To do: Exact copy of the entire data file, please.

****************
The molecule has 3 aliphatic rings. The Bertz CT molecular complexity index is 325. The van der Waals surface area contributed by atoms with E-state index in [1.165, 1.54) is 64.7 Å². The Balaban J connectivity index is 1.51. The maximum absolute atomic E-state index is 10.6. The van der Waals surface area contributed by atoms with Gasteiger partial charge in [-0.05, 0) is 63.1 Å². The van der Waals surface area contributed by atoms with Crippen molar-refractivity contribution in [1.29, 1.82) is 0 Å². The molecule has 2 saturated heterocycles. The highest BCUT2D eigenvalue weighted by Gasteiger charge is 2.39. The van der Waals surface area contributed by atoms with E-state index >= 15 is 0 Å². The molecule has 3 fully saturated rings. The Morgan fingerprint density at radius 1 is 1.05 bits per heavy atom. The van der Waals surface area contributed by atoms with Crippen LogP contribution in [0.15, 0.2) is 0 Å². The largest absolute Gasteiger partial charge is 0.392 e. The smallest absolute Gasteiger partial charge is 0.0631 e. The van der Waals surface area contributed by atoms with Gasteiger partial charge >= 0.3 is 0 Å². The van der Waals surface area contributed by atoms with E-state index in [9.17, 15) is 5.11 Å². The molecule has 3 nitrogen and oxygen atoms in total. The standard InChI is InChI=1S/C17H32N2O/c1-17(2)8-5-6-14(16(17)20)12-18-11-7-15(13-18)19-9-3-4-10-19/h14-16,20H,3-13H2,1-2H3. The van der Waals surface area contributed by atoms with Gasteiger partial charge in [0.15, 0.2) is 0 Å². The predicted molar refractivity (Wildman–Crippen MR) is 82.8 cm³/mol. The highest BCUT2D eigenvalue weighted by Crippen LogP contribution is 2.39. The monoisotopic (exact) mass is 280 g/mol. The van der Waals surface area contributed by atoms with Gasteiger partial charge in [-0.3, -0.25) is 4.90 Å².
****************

The molecule has 3 aliphatic rings. The Bertz CT molecular complexity index is 325. The van der Waals surface area contributed by atoms with E-state index in [1.165, 1.54) is 64.7 Å². The Balaban J connectivity index is 1.51. The maximum absolute atomic E-state index is 10.6. The van der Waals surface area contributed by atoms with Gasteiger partial charge in [-0.05, 0) is 63.1 Å². The van der Waals surface area contributed by atoms with Crippen molar-refractivity contribution in [1.29, 1.82) is 0 Å². The molecule has 2 saturated heterocycles. The highest BCUT2D eigenvalue weighted by Gasteiger charge is 2.39. The van der Waals surface area contributed by atoms with E-state index >= 15 is 0 Å². The molecule has 3 fully saturated rings. The Morgan fingerprint density at radius 1 is 1.05 bits per heavy atom. The van der Waals surface area contributed by atoms with Crippen LogP contribution in [0.15, 0.2) is 0 Å². The largest absolute Gasteiger partial charge is 0.392 e. The smallest absolute Gasteiger partial charge is 0.0631 e. The van der Waals surface area contributed by atoms with Gasteiger partial charge >= 0.3 is 0 Å². The van der Waals surface area contributed by atoms with E-state index in [9.17, 15) is 5.11 Å². The molecule has 3 nitrogen and oxygen atoms in total. The standard InChI is InChI=1S/C17H32N2O/c1-17(2)8-5-6-14(16(17)20)12-18-11-7-15(13-18)19-9-3-4-10-19/h14-16,20H,3-13H2,1-2H3. The van der Waals surface area contributed by atoms with Gasteiger partial charge in [0.15, 0.2) is 0 Å². The predicted molar refractivity (Wildman–Crippen MR) is 82.8 cm³/mol. The highest BCUT2D eigenvalue weighted by Crippen LogP contribution is 2.39. The monoisotopic (exact) mass is 280 g/mol. The van der Waals surface area contributed by atoms with Gasteiger partial charge in [-0.3, -0.25) is 4.90 Å².